Commit 5ebbe6f2 by Pierre Letouzey

### TD6 : english version

parent f32a3339
td6-english.md 0 → 100644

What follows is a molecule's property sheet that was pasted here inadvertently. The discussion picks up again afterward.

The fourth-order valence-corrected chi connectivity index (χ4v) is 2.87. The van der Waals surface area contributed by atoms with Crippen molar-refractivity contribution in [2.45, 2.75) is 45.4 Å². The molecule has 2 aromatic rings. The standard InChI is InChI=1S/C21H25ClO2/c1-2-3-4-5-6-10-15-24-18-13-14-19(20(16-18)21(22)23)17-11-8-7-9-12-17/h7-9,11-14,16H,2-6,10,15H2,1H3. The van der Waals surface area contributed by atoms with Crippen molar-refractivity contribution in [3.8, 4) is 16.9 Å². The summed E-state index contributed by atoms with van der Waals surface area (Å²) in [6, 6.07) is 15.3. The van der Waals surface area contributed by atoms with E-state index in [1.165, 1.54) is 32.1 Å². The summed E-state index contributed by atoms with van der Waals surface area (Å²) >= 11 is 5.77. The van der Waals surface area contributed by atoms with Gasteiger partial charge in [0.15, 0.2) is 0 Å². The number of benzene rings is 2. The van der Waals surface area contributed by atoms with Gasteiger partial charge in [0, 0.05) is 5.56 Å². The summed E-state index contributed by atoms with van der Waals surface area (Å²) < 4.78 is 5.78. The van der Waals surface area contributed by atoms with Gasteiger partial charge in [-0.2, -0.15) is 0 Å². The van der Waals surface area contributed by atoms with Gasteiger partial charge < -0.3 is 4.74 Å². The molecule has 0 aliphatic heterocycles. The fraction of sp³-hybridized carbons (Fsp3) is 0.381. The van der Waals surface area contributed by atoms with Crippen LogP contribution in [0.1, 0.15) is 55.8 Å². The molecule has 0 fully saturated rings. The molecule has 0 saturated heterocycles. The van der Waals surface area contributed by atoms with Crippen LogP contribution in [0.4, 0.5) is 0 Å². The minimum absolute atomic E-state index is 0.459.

TD6 : arithmetical expressions, extraction ========================================== **M2 LMFI** We consider here an inductive type `expr` of arithmetical expressions defined in Coq via : ```coq Inductive expr := | Num : nat -> expr (* Numerical constant: n *) | Plus : expr -> expr -> expr (* Sum expression: e1 + e2 *) | Mult : expr -> expr -> expr. (* Product expression: e1 * e2 *) ``` #### Exercise 1 : direct evaluation Define in Coq a recursive function `eval : expr -> nat` that computes the value of an expression. #### Exercise 2 : stack machine We consider a stack language (in the style of Forth/PostScript) based on the following instruction set: - `PUSH(n)` : Place the number `n` on top of the stack - `ADD` : Remove the first two numbers from the top of the stack and add them and put the result on top of the stack - `MUL` : Same for multiplication Define in Coq: 1. an inductive type `inst` allowing to represent this instruction set. 2. a type `prog` representing a *program*, i.e. a finite sequence of instructions. 3. a type `stack` representing a stack of our machine, i.e. a finite sequence of numbers with easy access on one side (called the "top" of the stack). #### Exercise 3 : Execution Write in Coq a function `exec_inst : inst -> stack -> stack` which takes as arguments an instruction and a stack and returns a new stack obtained by executing the instruction on the initial stack. How could you handle the situation of an initial stack without enough elements to execute correctly a `ADD` or `MUL` instruction ? Write in Coq a fonction `exec_prog : prog -> stack -> stack` similar to the previous function, but this time works with a program instead of just a single instruction. #### Exercise 4 : Compilation Propose a fonction `compile : expr -> prog` allowing to *compile* an arithmetical expression into a program for our stack machine. Thanks to `eval` and `exec_prog`, give an invariant satisfied by this `compile` function, and test this invariant on some examples of expressions. Optionnal: try to express this invariant independently from the initial stack of the machine. Note that this generalized invariant is actually mandatory if we try later to *prove* it (by induction). #### Exercise 5 : Extraction and standalone program Start by loading the extraction tool : `Require Extraction` (might be unnecessary on old versions of Coq). Use the extraction to obtain an OCaml version of all the previous types and functions. Execute this OCaml code: - First in an OCaml *toplevel* (such as `ocaml` or online on [try.ocamlpro.com](https://try.ocamlpro.com)). - Then by building a standalone program executable on your computer (cf. `ocamlopt`), something like: ```sh ~# ./coqcalc expr? 1+2*(3+4) value: 15 ``` What OCaml code should we write to be able to interact with the extracted code from Coq ? In particular, you can use `ocamllex` and `menhir` (a modern derivative of `ocamlyacc`) to realize a reader of arithmetical exressions (a.k.a. *parser*). See [this example](https://gitlab.inria.fr/fpottier/menhir/tree/master/demos/calc) or [this course](http://www.dicosmo.org/CourseNotes/Compilation/9900/Cours06/) for more details. #### Optionnal : parsing in Coq Coq provides a type `string` (after `Require Import Ascii String`). It is hence not impossible to realize directly in Coq a parser of arithmetical expressions `parse: string -> option expr`, such that `parse "1+2*(3+4)"` gives `Some (Plus (Num 1) (Mult (Num 2) (Plus (Num 3) (Num 4)))))`. By the way, how could we specify such a `parse` function ? Through this Coq `parse` function, obtain again a little standalone calculator by extraction. Beware, after extraction, you will have to convert between the types `string` of OCaml and Coq. Another possible approach : the recent versions of `menhir` can produce directly a grammatical analyzer in Coq...
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